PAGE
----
The core of the issue is not WTO compatibility. It is whether human rights take precedence over the rules governing global trade, or the WTO trumps everything. In its submission the EC contends that “it is not the function of the WTO Agreement to trump the other relevant rules of international law which permit – or even require – a prudent and precautionary approach.” That is precisely one of the main functions of the WTO Agreement. If the EC now has to face the facts, that is a positive development.
We agree with the EC that the Biosafety Protocol to the International Convention on Biodiversity, correctly identified in the submission as “the first international legally binding agreement on the trade of genetically modified organisms”, is the appropriate tool for addressing the GMO issue. The Biosafety Protocol provides a basis in international law for rejecting GMO imports and their release into the environment. But since it is based on the precautionary principle, it can only be enforced over and against the WTO. The key question for unions now is how to make effective use of the Protocol to advance our agenda in this dispute.
While the Protocol has been ratified by the EC (though not by the US, Canada and Argentina), it is only as strong as the national laws and policies required for its implementation. This is the terrain on which European unions must now intervene.
The Protocol provides for the establishment of a Compliance Committee, to be elected by countries that have ratified the Protocol. The Compliance Committee will monitor the implementation of the Biosafety Protocol, investigate non-compliance and resolve disputes. Food unions must insist that they be involved in the establishment of this Committee, and participate actively in its work. Who, if not the unions directly involved in the transport, cultivation and processing of food, is more centrally placed to carry out the monitoring procedures?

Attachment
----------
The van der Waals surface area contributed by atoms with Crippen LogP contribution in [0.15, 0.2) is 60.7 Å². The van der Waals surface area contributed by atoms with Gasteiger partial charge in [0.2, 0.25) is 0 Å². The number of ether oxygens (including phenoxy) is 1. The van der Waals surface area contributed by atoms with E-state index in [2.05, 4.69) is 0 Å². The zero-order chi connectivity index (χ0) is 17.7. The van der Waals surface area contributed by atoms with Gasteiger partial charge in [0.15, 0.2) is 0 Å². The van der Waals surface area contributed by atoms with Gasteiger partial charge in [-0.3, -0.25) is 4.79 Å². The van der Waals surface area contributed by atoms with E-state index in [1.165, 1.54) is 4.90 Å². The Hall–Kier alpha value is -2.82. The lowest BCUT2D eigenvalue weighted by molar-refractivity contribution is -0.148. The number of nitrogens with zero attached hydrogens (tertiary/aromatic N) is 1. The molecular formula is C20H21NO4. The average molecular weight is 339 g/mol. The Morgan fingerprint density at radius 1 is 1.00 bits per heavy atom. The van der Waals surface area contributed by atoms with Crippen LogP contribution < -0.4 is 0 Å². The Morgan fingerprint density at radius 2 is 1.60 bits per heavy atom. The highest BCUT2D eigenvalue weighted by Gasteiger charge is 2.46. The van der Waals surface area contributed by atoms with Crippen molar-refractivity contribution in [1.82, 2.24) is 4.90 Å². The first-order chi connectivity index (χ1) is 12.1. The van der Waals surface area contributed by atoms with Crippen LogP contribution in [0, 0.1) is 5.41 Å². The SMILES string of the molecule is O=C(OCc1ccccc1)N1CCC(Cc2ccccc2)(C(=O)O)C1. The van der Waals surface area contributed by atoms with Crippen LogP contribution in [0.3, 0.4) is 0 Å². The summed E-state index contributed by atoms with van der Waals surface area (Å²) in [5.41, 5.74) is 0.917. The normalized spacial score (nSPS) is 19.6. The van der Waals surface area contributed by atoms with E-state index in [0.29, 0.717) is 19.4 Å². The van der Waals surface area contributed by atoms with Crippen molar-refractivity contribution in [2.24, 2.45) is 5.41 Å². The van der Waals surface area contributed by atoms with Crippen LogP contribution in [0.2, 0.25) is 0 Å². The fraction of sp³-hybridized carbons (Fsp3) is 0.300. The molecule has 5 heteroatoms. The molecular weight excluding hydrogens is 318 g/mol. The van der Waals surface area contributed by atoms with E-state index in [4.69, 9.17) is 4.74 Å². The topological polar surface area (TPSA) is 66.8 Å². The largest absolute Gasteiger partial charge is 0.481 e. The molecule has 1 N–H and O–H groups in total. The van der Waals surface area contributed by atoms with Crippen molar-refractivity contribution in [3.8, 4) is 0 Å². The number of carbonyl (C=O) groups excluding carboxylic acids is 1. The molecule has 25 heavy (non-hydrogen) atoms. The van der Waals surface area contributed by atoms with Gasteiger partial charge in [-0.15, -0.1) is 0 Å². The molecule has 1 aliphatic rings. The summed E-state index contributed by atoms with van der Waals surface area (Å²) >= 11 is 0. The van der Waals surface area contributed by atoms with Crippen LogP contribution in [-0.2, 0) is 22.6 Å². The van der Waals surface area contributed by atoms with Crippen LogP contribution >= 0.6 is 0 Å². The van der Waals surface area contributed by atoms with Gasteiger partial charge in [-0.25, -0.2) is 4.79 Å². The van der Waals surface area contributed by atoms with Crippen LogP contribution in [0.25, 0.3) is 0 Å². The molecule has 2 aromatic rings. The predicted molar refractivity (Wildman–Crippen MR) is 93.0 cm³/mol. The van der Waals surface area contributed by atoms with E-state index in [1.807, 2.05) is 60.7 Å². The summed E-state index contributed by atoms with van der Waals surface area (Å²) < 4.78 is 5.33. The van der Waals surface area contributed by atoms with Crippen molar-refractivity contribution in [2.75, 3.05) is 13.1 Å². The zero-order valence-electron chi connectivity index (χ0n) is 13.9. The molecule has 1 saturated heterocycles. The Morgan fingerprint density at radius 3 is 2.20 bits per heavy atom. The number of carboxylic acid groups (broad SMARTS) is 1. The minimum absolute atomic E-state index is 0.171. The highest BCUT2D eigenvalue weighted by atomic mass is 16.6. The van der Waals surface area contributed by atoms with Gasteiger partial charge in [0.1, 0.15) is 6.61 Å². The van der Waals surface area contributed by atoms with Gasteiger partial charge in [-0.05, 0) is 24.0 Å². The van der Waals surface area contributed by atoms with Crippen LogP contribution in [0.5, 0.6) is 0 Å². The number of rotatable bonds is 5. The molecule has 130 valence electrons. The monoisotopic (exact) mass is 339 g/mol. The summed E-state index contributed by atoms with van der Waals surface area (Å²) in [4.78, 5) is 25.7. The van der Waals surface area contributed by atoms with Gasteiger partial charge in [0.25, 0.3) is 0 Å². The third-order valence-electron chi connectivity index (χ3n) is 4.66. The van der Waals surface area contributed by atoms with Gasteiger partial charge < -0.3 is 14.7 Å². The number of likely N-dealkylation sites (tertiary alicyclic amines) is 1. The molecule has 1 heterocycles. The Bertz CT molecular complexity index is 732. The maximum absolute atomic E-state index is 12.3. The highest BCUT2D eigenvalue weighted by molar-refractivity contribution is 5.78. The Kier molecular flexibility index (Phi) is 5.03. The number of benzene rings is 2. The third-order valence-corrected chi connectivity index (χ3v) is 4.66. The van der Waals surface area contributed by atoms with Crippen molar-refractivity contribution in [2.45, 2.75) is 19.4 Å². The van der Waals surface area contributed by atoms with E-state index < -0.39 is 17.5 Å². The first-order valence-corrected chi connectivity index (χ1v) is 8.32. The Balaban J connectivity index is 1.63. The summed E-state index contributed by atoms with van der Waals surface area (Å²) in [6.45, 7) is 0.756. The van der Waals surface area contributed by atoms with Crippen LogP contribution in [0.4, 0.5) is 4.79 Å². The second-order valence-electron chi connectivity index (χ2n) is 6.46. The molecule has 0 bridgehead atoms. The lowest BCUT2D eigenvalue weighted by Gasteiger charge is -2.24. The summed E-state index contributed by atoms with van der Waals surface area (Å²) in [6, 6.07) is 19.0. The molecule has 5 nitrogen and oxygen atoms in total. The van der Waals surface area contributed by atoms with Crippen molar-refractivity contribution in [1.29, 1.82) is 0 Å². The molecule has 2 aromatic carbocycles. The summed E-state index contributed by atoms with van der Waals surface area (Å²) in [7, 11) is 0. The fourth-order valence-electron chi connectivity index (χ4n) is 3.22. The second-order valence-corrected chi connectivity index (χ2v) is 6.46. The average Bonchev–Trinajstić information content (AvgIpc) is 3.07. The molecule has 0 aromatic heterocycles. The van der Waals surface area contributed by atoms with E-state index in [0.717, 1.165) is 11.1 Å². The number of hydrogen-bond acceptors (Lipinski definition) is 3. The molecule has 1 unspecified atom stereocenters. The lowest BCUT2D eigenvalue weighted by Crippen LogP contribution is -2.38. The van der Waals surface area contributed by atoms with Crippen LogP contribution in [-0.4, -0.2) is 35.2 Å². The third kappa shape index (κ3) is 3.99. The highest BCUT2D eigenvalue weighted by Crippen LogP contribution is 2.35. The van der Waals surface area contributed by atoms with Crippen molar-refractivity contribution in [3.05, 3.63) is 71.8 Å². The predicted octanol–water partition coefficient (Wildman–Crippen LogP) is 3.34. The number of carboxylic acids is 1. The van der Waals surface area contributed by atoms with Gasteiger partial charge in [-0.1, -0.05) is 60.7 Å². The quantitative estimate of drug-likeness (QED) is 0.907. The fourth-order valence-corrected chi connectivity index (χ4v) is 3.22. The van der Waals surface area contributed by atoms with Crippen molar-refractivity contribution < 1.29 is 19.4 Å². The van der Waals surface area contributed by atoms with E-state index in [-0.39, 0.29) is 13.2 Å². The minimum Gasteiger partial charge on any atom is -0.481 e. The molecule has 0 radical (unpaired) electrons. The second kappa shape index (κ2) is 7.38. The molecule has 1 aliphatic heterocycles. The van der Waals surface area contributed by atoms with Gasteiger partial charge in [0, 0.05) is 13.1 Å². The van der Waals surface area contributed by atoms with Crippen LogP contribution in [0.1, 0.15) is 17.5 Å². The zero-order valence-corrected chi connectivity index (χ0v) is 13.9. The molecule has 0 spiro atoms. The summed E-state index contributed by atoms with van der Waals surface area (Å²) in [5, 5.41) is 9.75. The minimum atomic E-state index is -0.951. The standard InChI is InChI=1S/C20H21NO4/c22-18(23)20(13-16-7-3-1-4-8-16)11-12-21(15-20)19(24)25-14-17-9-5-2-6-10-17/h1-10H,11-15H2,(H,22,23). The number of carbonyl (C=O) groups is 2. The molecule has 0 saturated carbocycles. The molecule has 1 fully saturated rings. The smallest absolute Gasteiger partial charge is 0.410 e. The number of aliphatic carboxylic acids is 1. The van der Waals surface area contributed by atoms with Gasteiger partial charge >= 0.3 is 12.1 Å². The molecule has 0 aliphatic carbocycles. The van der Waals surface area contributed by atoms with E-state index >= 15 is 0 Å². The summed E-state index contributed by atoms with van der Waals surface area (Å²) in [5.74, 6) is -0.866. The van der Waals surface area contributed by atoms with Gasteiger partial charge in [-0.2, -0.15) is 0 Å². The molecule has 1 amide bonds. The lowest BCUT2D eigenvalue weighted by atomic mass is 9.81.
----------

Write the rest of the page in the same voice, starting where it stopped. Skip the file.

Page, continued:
The Biosafety Protocol also provides for the creation of a comprehensive liability and redress regime, which includes compensation for losses or damage caused by GMO contamination. Massive GMO contamination is already a fact, not a theoretical possibility. Since the companies know that GMO contamination through transport, cultivation and processing is unavoidable, the threat of serious financial liability has successfully deterred GMO commercialization in the UK and other countries. There should be no delay in preparing a strict liability regime at European level – before the WTO imposes its own sanctions against legitimate action to defend the precautionary principle. Here as well, unions have a vital stake and a claim to involvement at every level.
The de facto moratorium ended on May 19 when the European Commission authorized canned imports of Syngenta’s GMO sweet corn. GMO seed companies will be the first to benefit from this breach, and already have their applications in line for approval. The EC is thus fighting and retreating at the same time. Its reluctance to draw the consequences of its own submission should not deter the trade union movement and its allies from doing so. By calling into question the WTO’s legitimacy to adjudicate in disputes involving fundamental rights, the EC has given a signal for action which goes beyond its limited goal of fending off WTO sanctions. We should use the opportunity to push for a GMO moratorium which is genuine both in name and in fact.
**The argument is set out in the IUF April 2004 paper Towards a Rights-Based Multilateralism for the World Food System.